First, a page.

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This question already has an answer here:

Let $f$ be a real-valued function for which, for every real $x,y$:

$$f(x+y) = f(x)+f(y)$$

Does this imply that $f$ is a linear function ($f(x)=a\cdot x$)?

  1. If $f$ is differentiable, I think the answer is yes. Take the derivative of $f(x+y)$ by $x$: $f'(x+y)=f'(x)$. This is true for all $y$, hence $f'$ is a constant function. Additionally, $f(0)=f(x+0)-f(x)=0$. Hence $f(x)=ax$. (is this correct?)

  2. If $f$ is continuous, I think the answer is also yes. First, note that $f(0)=0$. Let $a=f(1)$. By addition, for every integer $x$, $f(x)=a\cdot x$. This also must be true for every rational $x$. Hence, by continuity, it must be true for all $x$. (is this correct?)

  3. What is the answer for general $f$?

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marked as duplicate by Martin Sleziak, Community Aug 31 '15 at 14:58

This question has been asked before and already has an answer. If those answers do not fully address your question, please ask a new question.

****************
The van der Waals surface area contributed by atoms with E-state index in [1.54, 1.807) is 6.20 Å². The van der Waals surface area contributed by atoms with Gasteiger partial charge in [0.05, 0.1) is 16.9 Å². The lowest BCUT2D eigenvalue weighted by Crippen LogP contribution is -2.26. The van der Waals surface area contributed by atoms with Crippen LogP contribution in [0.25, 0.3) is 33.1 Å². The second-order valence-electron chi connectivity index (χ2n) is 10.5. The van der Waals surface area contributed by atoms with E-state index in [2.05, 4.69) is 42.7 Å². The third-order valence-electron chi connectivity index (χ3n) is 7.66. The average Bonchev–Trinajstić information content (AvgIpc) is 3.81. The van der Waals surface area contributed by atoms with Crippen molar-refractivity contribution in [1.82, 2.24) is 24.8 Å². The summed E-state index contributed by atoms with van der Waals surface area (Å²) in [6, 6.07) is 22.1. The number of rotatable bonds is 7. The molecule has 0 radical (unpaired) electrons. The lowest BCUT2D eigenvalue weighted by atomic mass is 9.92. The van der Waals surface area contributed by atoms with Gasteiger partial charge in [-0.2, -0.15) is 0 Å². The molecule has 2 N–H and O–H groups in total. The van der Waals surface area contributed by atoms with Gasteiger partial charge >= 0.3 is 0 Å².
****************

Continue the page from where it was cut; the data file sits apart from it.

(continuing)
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It is quite easy to prove for a continuous function, as you pointed out, and in fact also holds true for measurable functions. This is the most general setting.

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  • $\begingroup$ You mean Lebesgue measurable. $\endgroup$ – Umberto P. Aug 31 '15 at 13:59
  • $\begingroup$ Yes, I mean Lebesgue measurable, thank you :) $\endgroup$ – uniquesolution Aug 31 '15 at 13:59

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